Welcome back! In part I of our series on color theory, we touched on the difference between primary, secondary, tertiary and complimentary colors on the color wheel, as well as blending/mixing colors, parent colors and simultaneous contrast.
This time we will expound a little more on each of these subtopics.
Now that you’re familiar with the color wheel, let’s look at the concept of warm vs. cool colors.
Looking at the color wheel, we see that the circle is divided into two families of color that make strongly different impressions. On the left side, red, orange and yellow are referred to as warm colors and green, blue and violet are cool.
Are you beginning to mentally associate between the colors themselves and the temperature sensations of hot and cold? Good. What you’ll notice while standing in a room of warm colors is that they actually seem to raise the apparent room temperature, making spaces feel cozy and pleasant indoors in winter, while cool colors provide relief on a hot day or in a warm climate. A complimentary pair is always made up of one warm and one cool color. Therefore, before deciding on a color, take into account the size of the room, the amount of light or where it is directed.
The Effects Of Color
When the primary colors - red, yellow and blue are used together, they create a very vibrant effect, resulting in striking contrasts. Together they are very successful in small space interior design because they revitalize and rejoice.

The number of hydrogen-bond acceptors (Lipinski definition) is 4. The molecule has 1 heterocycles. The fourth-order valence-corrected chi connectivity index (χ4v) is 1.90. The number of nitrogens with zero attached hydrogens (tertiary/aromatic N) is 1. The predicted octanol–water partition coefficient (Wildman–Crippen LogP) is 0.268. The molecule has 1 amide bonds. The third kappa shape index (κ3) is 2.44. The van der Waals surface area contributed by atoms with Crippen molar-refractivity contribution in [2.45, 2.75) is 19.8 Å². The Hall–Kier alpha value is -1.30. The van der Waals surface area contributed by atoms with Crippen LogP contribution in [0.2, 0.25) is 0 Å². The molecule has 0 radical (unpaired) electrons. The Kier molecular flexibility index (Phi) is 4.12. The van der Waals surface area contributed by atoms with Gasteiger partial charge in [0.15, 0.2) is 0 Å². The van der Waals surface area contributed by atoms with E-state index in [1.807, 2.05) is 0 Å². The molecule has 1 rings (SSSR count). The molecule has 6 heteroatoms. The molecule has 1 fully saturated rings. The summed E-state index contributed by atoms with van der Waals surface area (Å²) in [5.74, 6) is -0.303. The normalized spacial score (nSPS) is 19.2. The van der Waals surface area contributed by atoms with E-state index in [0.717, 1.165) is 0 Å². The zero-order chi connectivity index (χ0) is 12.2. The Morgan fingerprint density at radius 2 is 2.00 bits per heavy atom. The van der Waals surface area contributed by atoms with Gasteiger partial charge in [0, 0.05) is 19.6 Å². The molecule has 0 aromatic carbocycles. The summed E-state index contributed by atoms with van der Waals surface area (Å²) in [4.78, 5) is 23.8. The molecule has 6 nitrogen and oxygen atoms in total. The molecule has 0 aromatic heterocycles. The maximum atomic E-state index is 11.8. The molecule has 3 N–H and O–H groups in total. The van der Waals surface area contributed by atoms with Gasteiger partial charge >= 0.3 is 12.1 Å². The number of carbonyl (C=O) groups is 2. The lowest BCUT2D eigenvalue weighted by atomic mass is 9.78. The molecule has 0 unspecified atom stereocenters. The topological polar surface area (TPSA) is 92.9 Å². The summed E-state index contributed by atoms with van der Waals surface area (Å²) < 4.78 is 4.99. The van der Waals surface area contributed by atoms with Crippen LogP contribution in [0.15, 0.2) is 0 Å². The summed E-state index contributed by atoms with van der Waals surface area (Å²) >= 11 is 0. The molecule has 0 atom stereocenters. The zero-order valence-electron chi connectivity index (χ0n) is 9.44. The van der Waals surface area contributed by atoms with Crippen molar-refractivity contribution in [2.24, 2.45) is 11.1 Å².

The cool colors - blue, green or violet produce a sense of calm and quiet, and like white, creates a distancing effect, making them also ideal for smaller, narrower rooms. However, be careful not to use them alone as they can be cold and impersonal as well.
Warm tones - the range from yellow to red, are vital and happy, and give the impression of “near” space, and therefore work best in large environments.
Now that you understand how groups of colors work together to create certain effects, let’s look at a phenomenon in color theory that is very important to be aware of so as not to create blurred vision or as we jokingly mentioned in part I – cardiac arrest.
Simultaneous contrast refers to how two colors, side by side, interact with one another and change our perception accordingly. Since we rarely see colors in isolation, simultaneous contrast affects our perception of the color that we see.
For example, red and blue boxes are modified where they border each other: the blue appears green and the red, orange. The real colors are not altered; only our perception of them changes.
Since our sensation is most intense where two extremes are juxtaposed, we should be careful when using simultaneous contrast in interior design.
Artists like Van Gogh purposely used simultaneous contrast in their paintings to create a jarring unpleasant sensation for the viewer. If this is not your goal (and we hope it’s NOT your goal in your interior design!), we encourage you to be aware of color mixing that causes simultaneous contrast.
If your goal is to create intense emotion in small doses then it may help to know that simultaneous contrast is most intense when the two colors are complementary colors. Mummy cases of ancient Egypt inlaid with gold and blue lapis are a good example of this, and traditional holiday colors of green and red are too.
Whatever your interior design goals are for your space, at J Douglas Designs, we have the expertise to guide you through color theory to help you select the best furniture and home accessories for your interior spaces.